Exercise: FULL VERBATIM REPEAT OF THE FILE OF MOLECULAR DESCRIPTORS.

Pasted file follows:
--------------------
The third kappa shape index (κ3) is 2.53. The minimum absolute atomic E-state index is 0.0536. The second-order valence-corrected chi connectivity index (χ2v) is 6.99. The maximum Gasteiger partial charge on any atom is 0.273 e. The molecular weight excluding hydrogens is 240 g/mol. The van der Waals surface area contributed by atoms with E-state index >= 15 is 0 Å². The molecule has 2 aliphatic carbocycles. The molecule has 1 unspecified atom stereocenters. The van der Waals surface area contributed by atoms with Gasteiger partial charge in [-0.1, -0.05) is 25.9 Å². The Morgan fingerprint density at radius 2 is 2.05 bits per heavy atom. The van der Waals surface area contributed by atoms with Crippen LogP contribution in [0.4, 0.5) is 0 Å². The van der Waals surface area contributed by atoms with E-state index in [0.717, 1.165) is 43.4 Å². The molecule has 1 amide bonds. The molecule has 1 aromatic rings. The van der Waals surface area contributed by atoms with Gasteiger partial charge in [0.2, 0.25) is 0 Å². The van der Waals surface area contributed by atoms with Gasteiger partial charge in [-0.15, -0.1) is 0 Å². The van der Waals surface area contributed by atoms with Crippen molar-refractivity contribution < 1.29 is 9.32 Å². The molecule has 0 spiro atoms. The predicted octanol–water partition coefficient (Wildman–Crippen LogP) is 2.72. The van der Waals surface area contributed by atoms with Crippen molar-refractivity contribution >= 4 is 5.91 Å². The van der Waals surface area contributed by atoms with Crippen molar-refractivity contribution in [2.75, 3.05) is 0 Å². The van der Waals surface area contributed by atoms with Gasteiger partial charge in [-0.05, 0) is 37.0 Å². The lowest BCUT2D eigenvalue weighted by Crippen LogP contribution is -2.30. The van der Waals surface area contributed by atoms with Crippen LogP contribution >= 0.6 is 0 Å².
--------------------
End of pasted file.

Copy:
The third kappa shape index (κ3) is 2.53. The minimum absolute atomic E-state index is 0.0536. The second-order valence-corrected chi connectivity index (χ2v) is 6.99. The maximum Gasteiger partial charge on any atom is 0.273 e. The molecular weight excluding hydrogens is 240 g/mol. The van der Waals surface area contributed by atoms with E-state index >= 15 is 0 Å². The molecule has 2 aliphatic carbocycles. The molecule has 1 unspecified atom stereocenters. The van der Waals surface area contributed by atoms with Gasteiger partial charge in [-0.1, -0.05) is 25.9 Å². The Morgan fingerprint density at radius 2 is 2.05 bits per heavy atom. The van der Waals surface area contributed by atoms with Crippen LogP contribution in [0.4, 0.5) is 0 Å². The van der Waals surface area contributed by atoms with E-state index in [0.717, 1.165) is 43.4 Å². The molecule has 1 amide bonds. The molecule has 1 aromatic rings. The van der Waals surface area contributed by atoms with Gasteiger partial charge in [0.2, 0.25) is 0 Å². The van der Waals surface area contributed by atoms with Gasteiger partial charge in [-0.15, -0.1) is 0 Å². The van der Waals surface area contributed by atoms with Crippen molar-refractivity contribution < 1.29 is 9.32 Å². The molecule has 0 spiro atoms. The predicted octanol–water partition coefficient (Wildman–Crippen LogP) is 2.72. The van der Waals surface area contributed by atoms with Crippen molar-refractivity contribution >= 4 is 5.91 Å². The van der Waals surface area contributed by atoms with Crippen molar-refractivity contribution in [2.75, 3.05) is 0 Å². The van der Waals surface area contributed by atoms with Gasteiger partial charge in [-0.05, 0) is 37.0 Å². The lowest BCUT2D eigenvalue weighted by Crippen LogP contribution is -2.30. The van der Waals surface area contributed by atoms with Crippen LogP contribution >= 0.6 is 0 Å².